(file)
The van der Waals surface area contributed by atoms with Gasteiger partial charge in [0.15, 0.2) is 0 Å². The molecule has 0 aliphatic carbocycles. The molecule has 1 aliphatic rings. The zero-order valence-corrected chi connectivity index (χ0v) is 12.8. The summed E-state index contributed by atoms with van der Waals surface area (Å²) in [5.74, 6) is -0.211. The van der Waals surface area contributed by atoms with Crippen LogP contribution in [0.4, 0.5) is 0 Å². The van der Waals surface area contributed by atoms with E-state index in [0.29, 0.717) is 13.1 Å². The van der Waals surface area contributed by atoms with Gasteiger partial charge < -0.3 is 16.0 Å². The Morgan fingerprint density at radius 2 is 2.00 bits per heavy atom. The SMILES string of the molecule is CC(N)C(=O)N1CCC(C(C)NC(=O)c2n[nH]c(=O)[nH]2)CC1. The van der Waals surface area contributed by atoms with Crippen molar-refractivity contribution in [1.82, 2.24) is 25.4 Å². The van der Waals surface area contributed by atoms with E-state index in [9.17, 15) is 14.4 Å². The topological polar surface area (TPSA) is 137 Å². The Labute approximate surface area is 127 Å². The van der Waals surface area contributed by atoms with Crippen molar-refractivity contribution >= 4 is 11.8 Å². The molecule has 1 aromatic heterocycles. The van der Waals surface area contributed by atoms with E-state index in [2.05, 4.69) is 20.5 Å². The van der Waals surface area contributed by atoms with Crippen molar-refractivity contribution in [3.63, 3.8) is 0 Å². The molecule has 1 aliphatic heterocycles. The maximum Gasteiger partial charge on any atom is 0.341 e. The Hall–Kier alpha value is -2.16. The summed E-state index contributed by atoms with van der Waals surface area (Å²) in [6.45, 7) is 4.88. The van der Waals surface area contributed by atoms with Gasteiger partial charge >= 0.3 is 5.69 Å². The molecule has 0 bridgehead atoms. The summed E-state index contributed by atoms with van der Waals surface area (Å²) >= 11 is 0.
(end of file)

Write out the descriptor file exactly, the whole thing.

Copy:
The van der Waals surface area contributed by atoms with Gasteiger partial charge in [0.15, 0.2) is 0 Å². The molecule has 0 aliphatic carbocycles. The molecule has 1 aliphatic rings. The zero-order valence-corrected chi connectivity index (χ0v) is 12.8. The summed E-state index contributed by atoms with van der Waals surface area (Å²) in [5.74, 6) is -0.211. The van der Waals surface area contributed by atoms with Crippen LogP contribution in [0.4, 0.5) is 0 Å². The van der Waals surface area contributed by atoms with E-state index in [0.29, 0.717) is 13.1 Å². The van der Waals surface area contributed by atoms with Gasteiger partial charge < -0.3 is 16.0 Å². The Morgan fingerprint density at radius 2 is 2.00 bits per heavy atom. The SMILES string of the molecule is CC(N)C(=O)N1CCC(C(C)NC(=O)c2n[nH]c(=O)[nH]2)CC1. The van der Waals surface area contributed by atoms with Crippen molar-refractivity contribution in [1.82, 2.24) is 25.4 Å². The van der Waals surface area contributed by atoms with E-state index in [9.17, 15) is 14.4 Å². The topological polar surface area (TPSA) is 137 Å². The Labute approximate surface area is 127 Å². The van der Waals surface area contributed by atoms with Crippen molar-refractivity contribution >= 4 is 11.8 Å². The molecule has 1 aromatic heterocycles. The van der Waals surface area contributed by atoms with E-state index in [2.05, 4.69) is 20.5 Å². The van der Waals surface area contributed by atoms with Crippen molar-refractivity contribution in [3.63, 3.8) is 0 Å². The molecule has 1 aliphatic heterocycles. The maximum Gasteiger partial charge on any atom is 0.341 e. The Hall–Kier alpha value is -2.16. The summed E-state index contributed by atoms with van der Waals surface area (Å²) in [6.45, 7) is 4.88. The van der Waals surface area contributed by atoms with Gasteiger partial charge >= 0.3 is 5.69 Å². The molecule has 0 bridgehead atoms. The summed E-state index contributed by atoms with van der Waals surface area (Å²) >= 11 is 0.